Everyone has their own field in which they farm. Some fields are big and some are small, but everyone has something. It is totally unheard of for a man to work another man’s fields. To me, it seems like that would make sense, but people say that there would be too many problems with dividing the money from the crops if that were the case, which I can understand. Many people have inherited their fields from their parents, who inherited them from their parents, and so on. The privilege of taking on the family fields falls to the oldest son, who sometimes shares with the other sons (as explained to me “if he is a man of God”). Since the daughters will marry men who have their own fields, they are not considered in the issue of land. Farming is a family activity. One of the main reasons that people here have so many children is because they need help in the fields. They figure that if they have a lot of kids, some of them can go to school while others help on the farm. Women go to the fields along with their husbands most days, often while pregnant (up until they give birth–we got a woman at the health center the other day who had actually given birth in the fields, because she had gone to work and didn’t realize labor was imminent, and she was too far from town to get to the health center in time) or with a young child strapped to their back.

There are two main ethnic groups in my community. The majority of the residents are of the Fon/Mahi variety–Mahi is a slight variation on Fon, but the languages are mutually understood and the people consider themselves very similar. The language that I am trying to learn is Fon, though I suspect I am picking up a mixture of the two, because I don’t know enough to differentiate them. Then there is a second group of people who are somewhat nomadic and are originally from Nigeria, called the Peuhl or the Fulani. I’m still trying to work out why the names are different and which one they prefer. They look different from the Fon/Mahi, dress differently, decorate themselves differently (they do a lot of tattoo-like things and wear a lot of jewelry), and practice Islam. They generally live a bit apart from the rest of the community, in what people call a “camp,” I think because the structures in their space are a little less permanent than the houses that are built in the town proper. The houses in these communities are mud huts with thatched roofs (much like what I stayed in during my rural homestay in Uganda) and generally very small. The work of the Fulani is raising cattle. I don’t think they farm, at least not as much as the people who live in the town proper (though actually some people of this ethnic group do live in the town proper, so perhaps they farm). I find the Fulani extremely interesting people–I often see the men moving around with their herds of cattle as I am running in the morning or when I am traveling on the back of a motorcycle, and it just seems like such a fascinating life. I recently decided that I’m going to start learning their language as well and I hope that with this step, I can learn a bit more about them and open the door to do some health projects with them too.

This is getting very long already, so I guess I will save the rest for another time. Upcoming topics: schools (they exist, there is a semi strike right now…more on that later), weather (it was pleasantly almost cold for a while, now it’s going to be HOT. I’m scared.), and work (what exactly ARE you doing there, Christina? Fair question. Next time.).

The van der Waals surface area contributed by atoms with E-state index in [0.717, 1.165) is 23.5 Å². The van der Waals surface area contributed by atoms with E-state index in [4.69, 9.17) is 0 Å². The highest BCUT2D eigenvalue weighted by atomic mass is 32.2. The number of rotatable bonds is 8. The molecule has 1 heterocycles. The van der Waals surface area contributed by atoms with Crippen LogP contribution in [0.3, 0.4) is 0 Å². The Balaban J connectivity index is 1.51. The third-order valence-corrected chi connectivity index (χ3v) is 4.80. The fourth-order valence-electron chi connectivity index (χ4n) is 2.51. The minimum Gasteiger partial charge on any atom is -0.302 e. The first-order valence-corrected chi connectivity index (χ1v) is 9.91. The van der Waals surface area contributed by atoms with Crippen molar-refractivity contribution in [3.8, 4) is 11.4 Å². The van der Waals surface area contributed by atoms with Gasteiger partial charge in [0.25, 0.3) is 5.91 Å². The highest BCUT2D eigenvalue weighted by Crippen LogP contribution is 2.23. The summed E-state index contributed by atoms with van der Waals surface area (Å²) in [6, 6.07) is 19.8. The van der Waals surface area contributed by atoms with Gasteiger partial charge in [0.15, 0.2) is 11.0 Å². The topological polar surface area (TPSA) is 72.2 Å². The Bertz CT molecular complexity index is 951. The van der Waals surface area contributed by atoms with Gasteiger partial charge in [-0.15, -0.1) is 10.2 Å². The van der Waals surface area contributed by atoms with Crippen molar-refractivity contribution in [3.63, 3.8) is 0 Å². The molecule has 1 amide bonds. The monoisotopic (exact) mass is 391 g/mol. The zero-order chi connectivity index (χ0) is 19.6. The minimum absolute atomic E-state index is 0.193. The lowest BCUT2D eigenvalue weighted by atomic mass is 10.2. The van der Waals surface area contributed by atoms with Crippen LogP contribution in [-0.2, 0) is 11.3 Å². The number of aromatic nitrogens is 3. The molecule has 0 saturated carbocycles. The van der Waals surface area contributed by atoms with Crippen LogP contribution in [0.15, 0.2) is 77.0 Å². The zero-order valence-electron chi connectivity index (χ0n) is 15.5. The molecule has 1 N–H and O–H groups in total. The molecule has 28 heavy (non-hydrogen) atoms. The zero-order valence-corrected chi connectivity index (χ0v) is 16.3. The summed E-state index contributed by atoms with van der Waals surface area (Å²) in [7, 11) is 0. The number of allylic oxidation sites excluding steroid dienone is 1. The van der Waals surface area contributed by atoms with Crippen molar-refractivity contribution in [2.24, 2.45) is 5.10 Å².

Rafiki is doing well. He still isn’t full-sized but he’s growing. He caught his first mouse recently–not in my house, but outside in the yard. He then proceeded to bring it inside the house, which is exactly the opposite of what I want him to do. I freaked out a little (not too much), and insisted that he bring it back outside. But he doesn’t listen well, in any language. So I was doing a little dance with him wherein I waited for him to pick the mouse up in his mouth and then I grabbed him to bring them both outside, but then he would often drop the darn thing again, and it would scurry away, so I would put him down and he would trap it again, and it went on like this for a bit. My concession family noticed my dilemma (and thought it was hilarious–I did too) and eventually one of the kids came in and picked up the cat in one hand, the mouse in the other, and said “allons-y” (let’s go) and placed them both back outside. I closed the door and sat outside on the front stoop as they told and re-told the story and we all laughed. I think Rafiki ate the mouse, but I didn’t ask too many questions.

Until next time. CMK.

P.S. I posted new pics recently–check them out:)

4 thoughts on “Lacking a good title

  1. Great to hear from you. And many thanks for giving us a view of your town. Get used to Rafiki’s gifts; it’s in the genes, and it means he likes you.
    Love
    Papou

  2. Some years ago your cat Angel used to hang out in my suitcase. Sometimes she brought me items out of the unpacked suitcase. That may suggest that she really liked me — but the truth is, she didn’t like me at all. I think she felt that I didn’t like her. Well — maybe she was right. Meanwhile, your posts are always interesting and we do look forward to getting them. Much love, and stay out of the HOT sun!! Carole

  3. Hi Christina, just as always love your blog. Thanks for sharing. I have told several of my friends about you blog and know that several do read it and follow along whenever you post. Think of you often. Carol Ogg

  4. Hi sweetheart. It was lovely of you to phone me on my birthday. I have kept the message on my answering machine so I can hear your voice again! I sent you a box this week; I hope you get it before too long. I’m glad Rafiki is growing up and I trust she will get the idea soon of what you like and what you don’t like for her to practice.
    I hope it doesn’t get too hot! take good care. Thanks for the blog. Love, Granny Kathy